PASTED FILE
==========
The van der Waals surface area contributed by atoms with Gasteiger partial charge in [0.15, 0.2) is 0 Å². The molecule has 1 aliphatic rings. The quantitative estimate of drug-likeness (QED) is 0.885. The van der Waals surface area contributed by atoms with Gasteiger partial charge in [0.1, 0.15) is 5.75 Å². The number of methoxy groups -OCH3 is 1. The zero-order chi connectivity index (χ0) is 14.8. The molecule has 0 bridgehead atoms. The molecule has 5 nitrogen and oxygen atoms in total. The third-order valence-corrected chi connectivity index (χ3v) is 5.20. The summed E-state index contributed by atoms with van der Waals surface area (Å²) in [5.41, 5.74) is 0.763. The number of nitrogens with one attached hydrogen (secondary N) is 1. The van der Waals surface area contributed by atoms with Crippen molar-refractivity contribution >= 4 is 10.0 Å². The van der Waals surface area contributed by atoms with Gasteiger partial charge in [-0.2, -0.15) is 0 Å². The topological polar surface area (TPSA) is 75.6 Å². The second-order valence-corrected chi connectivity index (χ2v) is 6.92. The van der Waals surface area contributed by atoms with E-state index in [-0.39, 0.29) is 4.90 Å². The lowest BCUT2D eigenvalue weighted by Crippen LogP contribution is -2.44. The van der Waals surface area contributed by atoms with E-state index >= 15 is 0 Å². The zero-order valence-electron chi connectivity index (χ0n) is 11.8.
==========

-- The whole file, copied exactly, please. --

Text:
The van der Waals surface area contributed by atoms with Gasteiger partial charge in [0.15, 0.2) is 0 Å². The molecule has 1 aliphatic rings. The quantitative estimate of drug-likeness (QED) is 0.885. The van der Waals surface area contributed by atoms with Gasteiger partial charge in [0.1, 0.15) is 5.75 Å². The number of methoxy groups -OCH3 is 1. The zero-order chi connectivity index (χ0) is 14.8. The molecule has 0 bridgehead atoms. The molecule has 5 nitrogen and oxygen atoms in total. The third-order valence-corrected chi connectivity index (χ3v) is 5.20. The summed E-state index contributed by atoms with van der Waals surface area (Å²) in [5.41, 5.74) is 0.763. The number of nitrogens with one attached hydrogen (secondary N) is 1. The van der Waals surface area contributed by atoms with Crippen molar-refractivity contribution >= 4 is 10.0 Å². The van der Waals surface area contributed by atoms with Gasteiger partial charge in [-0.2, -0.15) is 0 Å². The topological polar surface area (TPSA) is 75.6 Å². The second-order valence-corrected chi connectivity index (χ2v) is 6.92. The van der Waals surface area contributed by atoms with E-state index in [-0.39, 0.29) is 4.90 Å². The lowest BCUT2D eigenvalue weighted by Crippen LogP contribution is -2.44. The van der Waals surface area contributed by atoms with E-state index >= 15 is 0 Å². The zero-order valence-electron chi connectivity index (χ0n) is 11.8.